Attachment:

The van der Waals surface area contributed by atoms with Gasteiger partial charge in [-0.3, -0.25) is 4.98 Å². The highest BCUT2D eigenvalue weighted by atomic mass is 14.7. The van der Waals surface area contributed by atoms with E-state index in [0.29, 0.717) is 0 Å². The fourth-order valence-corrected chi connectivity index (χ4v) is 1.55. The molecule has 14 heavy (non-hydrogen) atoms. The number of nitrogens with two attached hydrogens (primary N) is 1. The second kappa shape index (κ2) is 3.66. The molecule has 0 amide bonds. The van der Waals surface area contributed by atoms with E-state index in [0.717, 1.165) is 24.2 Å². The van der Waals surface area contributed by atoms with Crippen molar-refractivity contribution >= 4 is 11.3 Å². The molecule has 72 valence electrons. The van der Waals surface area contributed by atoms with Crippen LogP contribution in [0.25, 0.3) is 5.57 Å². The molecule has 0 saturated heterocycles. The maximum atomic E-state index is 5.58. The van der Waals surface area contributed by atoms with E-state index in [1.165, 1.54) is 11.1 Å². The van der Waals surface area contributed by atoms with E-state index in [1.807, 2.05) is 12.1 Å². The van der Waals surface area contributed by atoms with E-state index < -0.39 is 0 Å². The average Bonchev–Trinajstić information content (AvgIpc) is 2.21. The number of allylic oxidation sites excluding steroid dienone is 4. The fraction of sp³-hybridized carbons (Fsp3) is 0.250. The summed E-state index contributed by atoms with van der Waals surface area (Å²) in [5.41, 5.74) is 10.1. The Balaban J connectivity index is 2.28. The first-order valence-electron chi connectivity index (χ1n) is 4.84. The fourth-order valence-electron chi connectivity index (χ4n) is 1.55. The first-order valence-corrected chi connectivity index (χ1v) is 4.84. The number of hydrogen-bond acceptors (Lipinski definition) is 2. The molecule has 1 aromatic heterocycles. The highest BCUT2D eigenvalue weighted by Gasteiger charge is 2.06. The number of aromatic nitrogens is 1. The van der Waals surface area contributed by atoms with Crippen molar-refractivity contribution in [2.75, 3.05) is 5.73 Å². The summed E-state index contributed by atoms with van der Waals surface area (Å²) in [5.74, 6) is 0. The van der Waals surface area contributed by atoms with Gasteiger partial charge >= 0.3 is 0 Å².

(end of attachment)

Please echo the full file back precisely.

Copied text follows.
The van der Waals surface area contributed by atoms with Gasteiger partial charge in [-0.3, -0.25) is 4.98 Å². The highest BCUT2D eigenvalue weighted by atomic mass is 14.7. The van der Waals surface area contributed by atoms with E-state index in [0.29, 0.717) is 0 Å². The fourth-order valence-corrected chi connectivity index (χ4v) is 1.55. The molecule has 14 heavy (non-hydrogen) atoms. The number of nitrogens with two attached hydrogens (primary N) is 1. The second kappa shape index (κ2) is 3.66. The molecule has 0 amide bonds. The van der Waals surface area contributed by atoms with E-state index in [0.717, 1.165) is 24.2 Å². The van der Waals surface area contributed by atoms with Crippen molar-refractivity contribution >= 4 is 11.3 Å². The molecule has 72 valence electrons. The van der Waals surface area contributed by atoms with Crippen LogP contribution in [0.25, 0.3) is 5.57 Å². The molecule has 0 saturated heterocycles. The maximum atomic E-state index is 5.58. The van der Waals surface area contributed by atoms with E-state index in [1.165, 1.54) is 11.1 Å². The van der Waals surface area contributed by atoms with E-state index in [1.807, 2.05) is 12.1 Å². The van der Waals surface area contributed by atoms with E-state index < -0.39 is 0 Å². The average Bonchev–Trinajstić information content (AvgIpc) is 2.21. The number of allylic oxidation sites excluding steroid dienone is 4. The fraction of sp³-hybridized carbons (Fsp3) is 0.250. The summed E-state index contributed by atoms with van der Waals surface area (Å²) in [5.41, 5.74) is 10.1. The Balaban J connectivity index is 2.28. The first-order valence-electron chi connectivity index (χ1n) is 4.84. The fourth-order valence-electron chi connectivity index (χ4n) is 1.55. The first-order valence-corrected chi connectivity index (χ1v) is 4.84. The number of hydrogen-bond acceptors (Lipinski definition) is 2. The molecule has 1 aromatic heterocycles. The highest BCUT2D eigenvalue weighted by Gasteiger charge is 2.06. The number of aromatic nitrogens is 1. The van der Waals surface area contributed by atoms with Crippen molar-refractivity contribution in [2.75, 3.05) is 5.73 Å². The summed E-state index contributed by atoms with van der Waals surface area (Å²) in [5.74, 6) is 0. The van der Waals surface area contributed by atoms with Gasteiger partial charge >= 0.3 is 0 Å².